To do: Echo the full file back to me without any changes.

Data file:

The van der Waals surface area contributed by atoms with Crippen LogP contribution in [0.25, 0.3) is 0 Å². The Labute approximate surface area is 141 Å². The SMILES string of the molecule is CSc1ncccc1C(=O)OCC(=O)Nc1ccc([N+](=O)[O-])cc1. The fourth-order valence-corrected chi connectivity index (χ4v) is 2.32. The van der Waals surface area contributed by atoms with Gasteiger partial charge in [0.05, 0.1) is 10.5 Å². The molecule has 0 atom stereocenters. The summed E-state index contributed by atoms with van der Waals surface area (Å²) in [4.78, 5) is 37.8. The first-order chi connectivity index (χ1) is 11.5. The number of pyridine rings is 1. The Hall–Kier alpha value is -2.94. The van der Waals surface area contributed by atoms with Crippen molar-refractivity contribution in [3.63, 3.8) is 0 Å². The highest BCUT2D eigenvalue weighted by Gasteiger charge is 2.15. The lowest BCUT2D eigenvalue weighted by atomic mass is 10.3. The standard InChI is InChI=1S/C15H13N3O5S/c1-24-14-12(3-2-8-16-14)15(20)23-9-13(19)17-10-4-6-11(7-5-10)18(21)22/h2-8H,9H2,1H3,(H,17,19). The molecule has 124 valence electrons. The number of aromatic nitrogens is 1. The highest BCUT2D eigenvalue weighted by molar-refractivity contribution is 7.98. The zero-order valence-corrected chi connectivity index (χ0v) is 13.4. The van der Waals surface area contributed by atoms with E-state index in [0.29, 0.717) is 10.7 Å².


The van der Waals surface area contributed by atoms with Crippen LogP contribution in [0.25, 0.3) is 0 Å². The Labute approximate surface area is 141 Å². The SMILES string of the molecule is CSc1ncccc1C(=O)OCC(=O)Nc1ccc([N+](=O)[O-])cc1. The fourth-order valence-corrected chi connectivity index (χ4v) is 2.32. The van der Waals surface area contributed by atoms with Gasteiger partial charge in [0.05, 0.1) is 10.5 Å². The molecule has 0 atom stereocenters. The summed E-state index contributed by atoms with van der Waals surface area (Å²) in [4.78, 5) is 37.8. The first-order chi connectivity index (χ1) is 11.5. The number of pyridine rings is 1. The Hall–Kier alpha value is -2.94. The van der Waals surface area contributed by atoms with Crippen molar-refractivity contribution in [3.63, 3.8) is 0 Å². The highest BCUT2D eigenvalue weighted by Gasteiger charge is 2.15. The lowest BCUT2D eigenvalue weighted by atomic mass is 10.3. The standard InChI is InChI=1S/C15H13N3O5S/c1-24-14-12(3-2-8-16-14)15(20)23-9-13(19)17-10-4-6-11(7-5-10)18(21)22/h2-8H,9H2,1H3,(H,17,19). The molecule has 124 valence electrons. The number of aromatic nitrogens is 1. The highest BCUT2D eigenvalue weighted by molar-refractivity contribution is 7.98. The zero-order valence-corrected chi connectivity index (χ0v) is 13.4. The van der Waals surface area contributed by atoms with E-state index in [0.29, 0.717) is 10.7 Å².